And the crazy part is that God knows us. Fully. Yet still gives us grace. And then more grace. (Re: James 4:6)

Let’s lead like that in our relationships.

See ya on the road. You crazy driver.


The day I got into a fight with my wife’s grandmother

There are some blog post titles that people use just to draw you in.

“Sexy” titles, if you will.

Titles that build hype, often overselling and under delivering.

This happens to not be one of those titles.

image credit: Creative Commons user Robert Daniel Ullman

It was unintentional, really. I didn’t set out that warm Saturday afternoon telling myself, “I bet Laura’s grandma and I could scrap today. She’d probably love that.”

It just sort of happened.

Round 1

We were standing beside the door, she preparing to leave. In retrospect, I should’ve just given her a hug and opened the door. We launched into a conversation about a TV show that my wife and I watch. One that she, consequently, doesn’t. Her reasons for abstaining are moral convictions, which I can completely understand and respect. With respect to the show, she doesn’t appreciate how the children interact with their parents, how the wife interacts with her husband, and some of the lifestyle decisions that characters on the show have made. She laid out her whole case in about 5 minutes.

Round 2

When she finished, I felt like she has issued an invitation to me to lay out my thoughts. As I creeped closer, though, I realized she was siren-ing me to the edge of a cliff. Like a moth drawn to that strangely-buzzing blue light, I walked right into the trap. There was no winning this one. No way I could emerge a hero of informed reason and logic. Not a chance. I was peering off the edge of a cliff.

Round 3

As words came out of my mouth, I tried to catch them. The whole time I’m talking, I’m thinking, “What are you doing?!? Back away…back away!” I got that look from my wife. I don’t even have to describe it. Husbands, you know what I’m talking about.

But it was too late. Back out now, and I look like a heel. Keep going, and I look like a heel. Close my eyes and run…that was probably the best option, but Reeds aren’t cowards. We’re a bit foolhardy sometimes, but we’re not cowards.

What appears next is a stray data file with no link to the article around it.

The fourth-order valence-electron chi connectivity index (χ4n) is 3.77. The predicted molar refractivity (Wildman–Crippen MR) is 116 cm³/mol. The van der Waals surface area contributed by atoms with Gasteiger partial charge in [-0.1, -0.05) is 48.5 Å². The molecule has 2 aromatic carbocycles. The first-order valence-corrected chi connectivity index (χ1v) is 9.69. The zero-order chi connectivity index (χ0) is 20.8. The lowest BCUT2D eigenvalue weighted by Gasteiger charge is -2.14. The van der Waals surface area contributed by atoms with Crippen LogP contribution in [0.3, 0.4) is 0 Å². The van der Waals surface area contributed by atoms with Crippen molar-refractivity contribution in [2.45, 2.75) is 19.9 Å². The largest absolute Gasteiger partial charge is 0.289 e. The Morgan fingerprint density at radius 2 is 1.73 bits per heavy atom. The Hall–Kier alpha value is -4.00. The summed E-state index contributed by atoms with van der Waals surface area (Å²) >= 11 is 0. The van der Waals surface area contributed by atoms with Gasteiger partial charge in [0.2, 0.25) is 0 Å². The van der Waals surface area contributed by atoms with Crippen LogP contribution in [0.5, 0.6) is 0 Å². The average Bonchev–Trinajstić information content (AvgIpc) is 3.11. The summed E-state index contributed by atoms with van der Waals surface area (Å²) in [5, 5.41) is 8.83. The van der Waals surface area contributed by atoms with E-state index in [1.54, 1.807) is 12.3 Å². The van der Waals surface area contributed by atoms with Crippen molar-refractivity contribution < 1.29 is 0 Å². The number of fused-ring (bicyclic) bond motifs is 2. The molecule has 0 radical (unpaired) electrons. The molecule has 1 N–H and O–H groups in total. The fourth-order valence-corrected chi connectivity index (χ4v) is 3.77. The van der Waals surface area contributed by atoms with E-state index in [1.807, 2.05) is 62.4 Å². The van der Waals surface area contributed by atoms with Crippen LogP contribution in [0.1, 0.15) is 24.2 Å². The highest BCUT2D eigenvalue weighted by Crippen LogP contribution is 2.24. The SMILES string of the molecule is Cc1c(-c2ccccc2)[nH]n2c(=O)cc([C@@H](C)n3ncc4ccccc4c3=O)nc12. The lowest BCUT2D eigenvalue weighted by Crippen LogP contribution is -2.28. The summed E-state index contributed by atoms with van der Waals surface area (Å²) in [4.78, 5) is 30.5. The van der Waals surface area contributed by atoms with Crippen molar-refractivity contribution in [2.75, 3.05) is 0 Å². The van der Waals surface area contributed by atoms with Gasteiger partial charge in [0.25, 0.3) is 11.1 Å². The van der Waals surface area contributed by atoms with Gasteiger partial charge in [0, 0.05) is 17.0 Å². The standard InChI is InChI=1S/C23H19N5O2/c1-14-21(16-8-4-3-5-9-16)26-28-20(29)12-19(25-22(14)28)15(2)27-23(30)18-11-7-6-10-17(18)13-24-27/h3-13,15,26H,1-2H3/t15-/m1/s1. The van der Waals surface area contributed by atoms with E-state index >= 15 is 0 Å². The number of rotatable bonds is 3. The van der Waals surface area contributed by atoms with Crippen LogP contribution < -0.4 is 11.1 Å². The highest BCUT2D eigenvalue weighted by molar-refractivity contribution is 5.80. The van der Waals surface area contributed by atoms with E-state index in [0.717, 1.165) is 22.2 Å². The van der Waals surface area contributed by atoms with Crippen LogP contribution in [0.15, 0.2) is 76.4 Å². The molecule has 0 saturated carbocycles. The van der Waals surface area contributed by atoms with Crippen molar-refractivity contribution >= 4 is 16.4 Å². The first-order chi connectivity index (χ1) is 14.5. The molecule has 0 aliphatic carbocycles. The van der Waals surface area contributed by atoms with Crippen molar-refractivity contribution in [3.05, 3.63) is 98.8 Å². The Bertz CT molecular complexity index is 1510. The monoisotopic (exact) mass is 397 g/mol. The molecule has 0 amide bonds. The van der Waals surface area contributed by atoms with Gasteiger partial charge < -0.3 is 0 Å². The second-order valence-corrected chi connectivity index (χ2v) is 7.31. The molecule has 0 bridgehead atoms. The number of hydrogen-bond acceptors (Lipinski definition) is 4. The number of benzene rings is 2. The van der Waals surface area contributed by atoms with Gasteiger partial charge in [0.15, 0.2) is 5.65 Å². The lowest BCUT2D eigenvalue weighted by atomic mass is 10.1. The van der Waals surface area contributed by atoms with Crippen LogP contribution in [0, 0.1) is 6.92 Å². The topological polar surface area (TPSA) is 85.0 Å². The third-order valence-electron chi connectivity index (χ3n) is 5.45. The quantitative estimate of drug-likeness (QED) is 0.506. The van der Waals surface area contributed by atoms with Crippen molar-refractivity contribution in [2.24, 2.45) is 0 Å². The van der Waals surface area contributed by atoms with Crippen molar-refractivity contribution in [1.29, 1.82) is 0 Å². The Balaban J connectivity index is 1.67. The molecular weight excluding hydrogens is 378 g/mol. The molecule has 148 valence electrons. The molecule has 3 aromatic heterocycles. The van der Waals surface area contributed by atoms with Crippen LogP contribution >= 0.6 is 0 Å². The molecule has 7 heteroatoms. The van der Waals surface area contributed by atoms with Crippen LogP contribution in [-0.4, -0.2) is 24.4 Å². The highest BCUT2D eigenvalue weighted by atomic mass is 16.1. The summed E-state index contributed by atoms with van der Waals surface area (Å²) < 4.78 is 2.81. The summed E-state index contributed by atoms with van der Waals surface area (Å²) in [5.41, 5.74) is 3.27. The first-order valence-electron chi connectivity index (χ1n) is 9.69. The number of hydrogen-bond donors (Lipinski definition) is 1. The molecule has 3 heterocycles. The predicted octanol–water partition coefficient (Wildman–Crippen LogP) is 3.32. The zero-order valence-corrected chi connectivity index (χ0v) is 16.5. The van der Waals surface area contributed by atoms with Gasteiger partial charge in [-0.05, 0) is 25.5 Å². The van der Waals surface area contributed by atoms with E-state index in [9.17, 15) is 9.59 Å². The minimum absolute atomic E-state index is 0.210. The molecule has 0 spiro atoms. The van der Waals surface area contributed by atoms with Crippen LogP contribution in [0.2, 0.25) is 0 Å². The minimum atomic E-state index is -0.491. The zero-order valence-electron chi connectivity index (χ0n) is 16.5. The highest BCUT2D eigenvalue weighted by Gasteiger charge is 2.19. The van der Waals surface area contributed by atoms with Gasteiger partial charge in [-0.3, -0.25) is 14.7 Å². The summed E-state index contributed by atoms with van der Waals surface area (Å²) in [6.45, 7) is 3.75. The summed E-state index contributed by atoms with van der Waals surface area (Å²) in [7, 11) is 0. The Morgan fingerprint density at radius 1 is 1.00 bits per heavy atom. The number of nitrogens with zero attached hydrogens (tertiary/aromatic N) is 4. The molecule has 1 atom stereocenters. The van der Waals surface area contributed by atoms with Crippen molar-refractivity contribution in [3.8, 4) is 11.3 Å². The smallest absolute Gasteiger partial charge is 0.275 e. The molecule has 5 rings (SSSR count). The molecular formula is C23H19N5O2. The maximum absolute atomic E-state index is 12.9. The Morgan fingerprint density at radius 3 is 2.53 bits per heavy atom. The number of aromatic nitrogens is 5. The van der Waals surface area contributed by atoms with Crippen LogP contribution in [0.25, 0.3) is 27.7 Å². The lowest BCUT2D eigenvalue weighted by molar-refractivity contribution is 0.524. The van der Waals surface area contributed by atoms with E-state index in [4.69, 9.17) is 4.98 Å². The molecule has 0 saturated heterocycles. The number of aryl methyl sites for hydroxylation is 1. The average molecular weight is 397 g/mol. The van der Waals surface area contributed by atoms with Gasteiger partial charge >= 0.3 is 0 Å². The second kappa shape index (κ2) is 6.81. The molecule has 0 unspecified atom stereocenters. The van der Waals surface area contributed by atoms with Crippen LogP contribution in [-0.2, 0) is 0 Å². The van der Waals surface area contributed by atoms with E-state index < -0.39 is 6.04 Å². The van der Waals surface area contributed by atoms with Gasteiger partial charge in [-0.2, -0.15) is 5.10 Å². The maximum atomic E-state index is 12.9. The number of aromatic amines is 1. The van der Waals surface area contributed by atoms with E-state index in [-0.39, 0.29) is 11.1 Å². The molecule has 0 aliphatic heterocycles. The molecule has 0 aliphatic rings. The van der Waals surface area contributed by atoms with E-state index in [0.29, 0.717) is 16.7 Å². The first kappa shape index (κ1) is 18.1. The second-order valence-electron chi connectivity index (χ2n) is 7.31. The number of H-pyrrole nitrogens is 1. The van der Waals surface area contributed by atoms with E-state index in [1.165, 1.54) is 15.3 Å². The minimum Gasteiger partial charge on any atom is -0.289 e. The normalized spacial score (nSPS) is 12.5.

The point I was trying to make was this:

I don’t get my theology from a TV show.

I can watch a TV show (note: the show in question is family-friendly), and completely separate it from informing my theological framework. In fact, when I watch a show, I view it through the theological lens I’ve constructed through hard work, sweat, and tears. I strive for a theology informed deeply by the Scriptures.

I can watch a show and say, “What they’re doing there…that’s not good. That’s not how I’m going to parent.” Not in a judgmental kind of way. But in a way where I’m exercising wisdom and discernment.

I’m not watching TV as my devotional time. Nor am I watching it in hopes that they’ll somehow slip in a good word about the local church. That’s not TV’s job. That’s my job!

In fact, the moment I allow TV to twist my theology is the moment I’ve headed down a slope more slippery than the one I was peering down with my grandma-in-law.

The eye of the tiger

She stood on the other side of this argument, urging extreme caution with what we fill our minds. She warned that subtle lies slip in back doors, and make their way into our lives. TKO. She just ‘eye-of-the-tigered’ me.

I don’t wholeheartedly disagree with her. I just happen to see the other side of the coin, enjoying 30 minutes of laughter, catching a slice of culture, and not succumbing to the subtle lies. I believe that this is a generational issue more than anything else. My generation can watch a show, laugh, enjoy the story, and separate that from how we live our lives. I believe that the generation that precedes me more closely intertwines real life with media content.

I’m not sure that one of us is right and the other wrong. In fact, in that moment, I waved my white flag of surrender. And made a future note to myself:

Don’t pick a fight with a grandma. Even if you win, you’ll lose.


Where do you stand? Is it acceptable to watch a show with questionable (though not offensive, cause-you-to-stumble) content? Or should we shield our eyes from anything that could depict something less than what we want for our lives and our families?

 * image credit: Creative Commons user Robert Daniel Ullman